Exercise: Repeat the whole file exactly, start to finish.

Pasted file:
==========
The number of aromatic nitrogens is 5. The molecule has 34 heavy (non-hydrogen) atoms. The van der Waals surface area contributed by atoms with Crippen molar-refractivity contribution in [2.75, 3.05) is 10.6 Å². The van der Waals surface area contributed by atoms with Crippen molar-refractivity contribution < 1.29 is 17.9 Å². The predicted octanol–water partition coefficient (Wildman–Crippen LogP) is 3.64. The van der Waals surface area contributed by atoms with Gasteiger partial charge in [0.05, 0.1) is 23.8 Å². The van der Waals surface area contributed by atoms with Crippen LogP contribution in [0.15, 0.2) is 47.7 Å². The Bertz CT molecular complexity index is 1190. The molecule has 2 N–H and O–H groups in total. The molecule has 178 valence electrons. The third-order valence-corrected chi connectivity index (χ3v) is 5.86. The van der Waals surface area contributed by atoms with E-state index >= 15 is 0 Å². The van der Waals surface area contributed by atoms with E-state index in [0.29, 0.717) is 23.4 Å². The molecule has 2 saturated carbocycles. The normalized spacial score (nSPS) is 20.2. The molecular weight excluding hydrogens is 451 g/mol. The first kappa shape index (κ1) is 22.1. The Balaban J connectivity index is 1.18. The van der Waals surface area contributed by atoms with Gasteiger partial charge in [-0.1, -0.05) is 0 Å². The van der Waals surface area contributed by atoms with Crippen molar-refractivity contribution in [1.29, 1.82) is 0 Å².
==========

The number of aromatic nitrogens is 5. The molecule has 34 heavy (non-hydrogen) atoms. The van der Waals surface area contributed by atoms with Crippen molar-refractivity contribution in [2.75, 3.05) is 10.6 Å². The van der Waals surface area contributed by atoms with Crippen molar-refractivity contribution < 1.29 is 17.9 Å². The predicted octanol–water partition coefficient (Wildman–Crippen LogP) is 3.64. The van der Waals surface area contributed by atoms with Gasteiger partial charge in [0.05, 0.1) is 23.8 Å². The van der Waals surface area contributed by atoms with Crippen LogP contribution in [0.15, 0.2) is 47.7 Å². The Bertz CT molecular complexity index is 1190. The molecule has 2 N–H and O–H groups in total. The molecule has 178 valence electrons. The third-order valence-corrected chi connectivity index (χ3v) is 5.86. The van der Waals surface area contributed by atoms with E-state index >= 15 is 0 Å². The van der Waals surface area contributed by atoms with E-state index in [0.29, 0.717) is 23.4 Å². The molecule has 2 saturated carbocycles. The normalized spacial score (nSPS) is 20.2. The molecular weight excluding hydrogens is 451 g/mol. The first kappa shape index (κ1) is 22.1. The Balaban J connectivity index is 1.18. The van der Waals surface area contributed by atoms with Gasteiger partial charge in [-0.1, -0.05) is 0 Å². The van der Waals surface area contributed by atoms with Crippen molar-refractivity contribution in [1.29, 1.82) is 0 Å².